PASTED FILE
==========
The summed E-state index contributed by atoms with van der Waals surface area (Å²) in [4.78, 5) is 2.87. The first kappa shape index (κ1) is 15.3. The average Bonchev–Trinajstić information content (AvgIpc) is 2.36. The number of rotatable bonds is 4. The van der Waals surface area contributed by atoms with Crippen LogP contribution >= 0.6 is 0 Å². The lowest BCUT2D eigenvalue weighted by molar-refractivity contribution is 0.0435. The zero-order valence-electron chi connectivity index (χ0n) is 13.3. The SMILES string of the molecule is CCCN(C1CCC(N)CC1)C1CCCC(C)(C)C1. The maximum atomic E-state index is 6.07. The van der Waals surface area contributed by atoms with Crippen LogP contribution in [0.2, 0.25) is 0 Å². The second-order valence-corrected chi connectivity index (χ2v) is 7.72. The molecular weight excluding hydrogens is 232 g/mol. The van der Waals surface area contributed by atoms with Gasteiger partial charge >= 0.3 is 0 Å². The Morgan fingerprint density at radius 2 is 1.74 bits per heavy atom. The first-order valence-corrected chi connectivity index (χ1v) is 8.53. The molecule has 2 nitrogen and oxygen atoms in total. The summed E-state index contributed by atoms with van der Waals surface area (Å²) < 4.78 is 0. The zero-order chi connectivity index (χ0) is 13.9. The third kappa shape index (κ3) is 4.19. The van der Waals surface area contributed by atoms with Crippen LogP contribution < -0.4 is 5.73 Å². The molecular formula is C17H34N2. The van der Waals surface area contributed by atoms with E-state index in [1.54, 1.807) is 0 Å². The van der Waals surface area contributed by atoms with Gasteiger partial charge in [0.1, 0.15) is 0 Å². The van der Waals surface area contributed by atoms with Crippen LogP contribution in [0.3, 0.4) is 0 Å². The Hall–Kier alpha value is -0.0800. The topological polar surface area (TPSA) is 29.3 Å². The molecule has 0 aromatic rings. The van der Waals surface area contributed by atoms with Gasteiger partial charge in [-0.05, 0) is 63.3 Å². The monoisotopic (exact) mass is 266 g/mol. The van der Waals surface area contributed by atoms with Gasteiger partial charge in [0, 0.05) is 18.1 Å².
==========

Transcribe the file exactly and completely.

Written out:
The summed E-state index contributed by atoms with van der Waals surface area (Å²) in [4.78, 5) is 2.87. The first kappa shape index (κ1) is 15.3. The average Bonchev–Trinajstić information content (AvgIpc) is 2.36. The number of rotatable bonds is 4. The van der Waals surface area contributed by atoms with Crippen LogP contribution >= 0.6 is 0 Å². The lowest BCUT2D eigenvalue weighted by molar-refractivity contribution is 0.0435. The zero-order valence-electron chi connectivity index (χ0n) is 13.3. The SMILES string of the molecule is CCCN(C1CCC(N)CC1)C1CCCC(C)(C)C1. The maximum atomic E-state index is 6.07. The van der Waals surface area contributed by atoms with Crippen LogP contribution in [0.2, 0.25) is 0 Å². The second-order valence-corrected chi connectivity index (χ2v) is 7.72. The molecular weight excluding hydrogens is 232 g/mol. The van der Waals surface area contributed by atoms with Gasteiger partial charge >= 0.3 is 0 Å². The Morgan fingerprint density at radius 2 is 1.74 bits per heavy atom. The first-order valence-corrected chi connectivity index (χ1v) is 8.53. The molecule has 2 nitrogen and oxygen atoms in total. The summed E-state index contributed by atoms with van der Waals surface area (Å²) < 4.78 is 0. The zero-order chi connectivity index (χ0) is 13.9. The third kappa shape index (κ3) is 4.19. The van der Waals surface area contributed by atoms with Crippen LogP contribution < -0.4 is 5.73 Å². The molecular formula is C17H34N2. The van der Waals surface area contributed by atoms with E-state index in [1.54, 1.807) is 0 Å². The van der Waals surface area contributed by atoms with Gasteiger partial charge in [0.1, 0.15) is 0 Å². The van der Waals surface area contributed by atoms with Crippen LogP contribution in [0.3, 0.4) is 0 Å². The Hall–Kier alpha value is -0.0800. The topological polar surface area (TPSA) is 29.3 Å². The molecule has 0 aromatic rings. The van der Waals surface area contributed by atoms with Gasteiger partial charge in [-0.05, 0) is 63.3 Å². The monoisotopic (exact) mass is 266 g/mol. The van der Waals surface area contributed by atoms with Gasteiger partial charge in [0, 0.05) is 18.1 Å².